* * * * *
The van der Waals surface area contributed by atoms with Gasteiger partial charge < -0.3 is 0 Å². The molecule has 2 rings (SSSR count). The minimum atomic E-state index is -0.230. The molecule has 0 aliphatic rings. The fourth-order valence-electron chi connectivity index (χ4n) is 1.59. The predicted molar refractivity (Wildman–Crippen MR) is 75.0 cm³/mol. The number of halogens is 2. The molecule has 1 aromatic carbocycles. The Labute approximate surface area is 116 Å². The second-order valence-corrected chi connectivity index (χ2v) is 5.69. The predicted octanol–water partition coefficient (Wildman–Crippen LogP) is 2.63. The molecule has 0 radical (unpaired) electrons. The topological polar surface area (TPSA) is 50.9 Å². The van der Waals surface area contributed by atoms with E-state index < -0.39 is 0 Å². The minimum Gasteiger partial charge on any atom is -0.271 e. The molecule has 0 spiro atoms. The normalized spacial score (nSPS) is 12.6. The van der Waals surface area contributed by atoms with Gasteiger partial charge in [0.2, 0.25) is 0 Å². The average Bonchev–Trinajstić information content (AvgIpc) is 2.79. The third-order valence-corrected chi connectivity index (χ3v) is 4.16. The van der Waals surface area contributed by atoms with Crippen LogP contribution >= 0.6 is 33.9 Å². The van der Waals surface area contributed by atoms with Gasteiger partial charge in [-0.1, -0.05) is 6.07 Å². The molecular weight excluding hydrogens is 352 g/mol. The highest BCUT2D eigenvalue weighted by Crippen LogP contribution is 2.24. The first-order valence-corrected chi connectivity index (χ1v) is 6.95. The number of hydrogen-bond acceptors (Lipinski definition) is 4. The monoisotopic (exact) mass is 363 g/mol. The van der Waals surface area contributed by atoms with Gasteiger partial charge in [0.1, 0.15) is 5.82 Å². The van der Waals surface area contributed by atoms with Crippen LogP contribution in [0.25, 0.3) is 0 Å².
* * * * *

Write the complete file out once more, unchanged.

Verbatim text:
The van der Waals surface area contributed by atoms with Gasteiger partial charge < -0.3 is 0 Å². The molecule has 2 rings (SSSR count). The minimum atomic E-state index is -0.230. The molecule has 0 aliphatic rings. The fourth-order valence-electron chi connectivity index (χ4n) is 1.59. The predicted molar refractivity (Wildman–Crippen MR) is 75.0 cm³/mol. The number of halogens is 2. The molecule has 1 aromatic carbocycles. The Labute approximate surface area is 116 Å². The second-order valence-corrected chi connectivity index (χ2v) is 5.69. The predicted octanol–water partition coefficient (Wildman–Crippen LogP) is 2.63. The molecule has 0 radical (unpaired) electrons. The topological polar surface area (TPSA) is 50.9 Å². The van der Waals surface area contributed by atoms with E-state index < -0.39 is 0 Å². The minimum Gasteiger partial charge on any atom is -0.271 e. The molecule has 0 spiro atoms. The normalized spacial score (nSPS) is 12.6. The van der Waals surface area contributed by atoms with Gasteiger partial charge in [0.2, 0.25) is 0 Å². The average Bonchev–Trinajstić information content (AvgIpc) is 2.79. The third-order valence-corrected chi connectivity index (χ3v) is 4.16. The van der Waals surface area contributed by atoms with Crippen LogP contribution >= 0.6 is 33.9 Å². The van der Waals surface area contributed by atoms with Gasteiger partial charge in [-0.1, -0.05) is 6.07 Å². The molecular weight excluding hydrogens is 352 g/mol. The highest BCUT2D eigenvalue weighted by Crippen LogP contribution is 2.24. The first-order valence-corrected chi connectivity index (χ1v) is 6.95. The number of hydrogen-bond acceptors (Lipinski definition) is 4. The monoisotopic (exact) mass is 363 g/mol. The van der Waals surface area contributed by atoms with Gasteiger partial charge in [0.1, 0.15) is 5.82 Å². The van der Waals surface area contributed by atoms with Crippen LogP contribution in [0.25, 0.3) is 0 Å².